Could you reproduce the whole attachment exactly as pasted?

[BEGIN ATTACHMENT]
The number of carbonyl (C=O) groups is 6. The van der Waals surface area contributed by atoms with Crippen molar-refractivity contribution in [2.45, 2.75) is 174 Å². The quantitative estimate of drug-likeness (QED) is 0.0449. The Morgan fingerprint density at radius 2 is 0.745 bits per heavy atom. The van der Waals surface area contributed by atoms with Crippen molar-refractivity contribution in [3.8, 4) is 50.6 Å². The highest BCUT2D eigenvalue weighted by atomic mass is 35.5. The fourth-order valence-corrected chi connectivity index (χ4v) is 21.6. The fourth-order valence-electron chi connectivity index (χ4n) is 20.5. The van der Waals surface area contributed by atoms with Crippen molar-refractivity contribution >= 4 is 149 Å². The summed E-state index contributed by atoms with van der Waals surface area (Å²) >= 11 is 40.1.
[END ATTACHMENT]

The number of carbonyl (C=O) groups is 6. The van der Waals surface area contributed by atoms with Crippen molar-refractivity contribution in [2.45, 2.75) is 174 Å². The quantitative estimate of drug-likeness (QED) is 0.0449. The Morgan fingerprint density at radius 2 is 0.745 bits per heavy atom. The van der Waals surface area contributed by atoms with Crippen molar-refractivity contribution in [3.8, 4) is 50.6 Å². The highest BCUT2D eigenvalue weighted by atomic mass is 35.5. The fourth-order valence-corrected chi connectivity index (χ4v) is 21.6. The fourth-order valence-electron chi connectivity index (χ4n) is 20.5. The van der Waals surface area contributed by atoms with Crippen molar-refractivity contribution >= 4 is 149 Å². The summed E-state index contributed by atoms with van der Waals surface area (Å²) >= 11 is 40.1.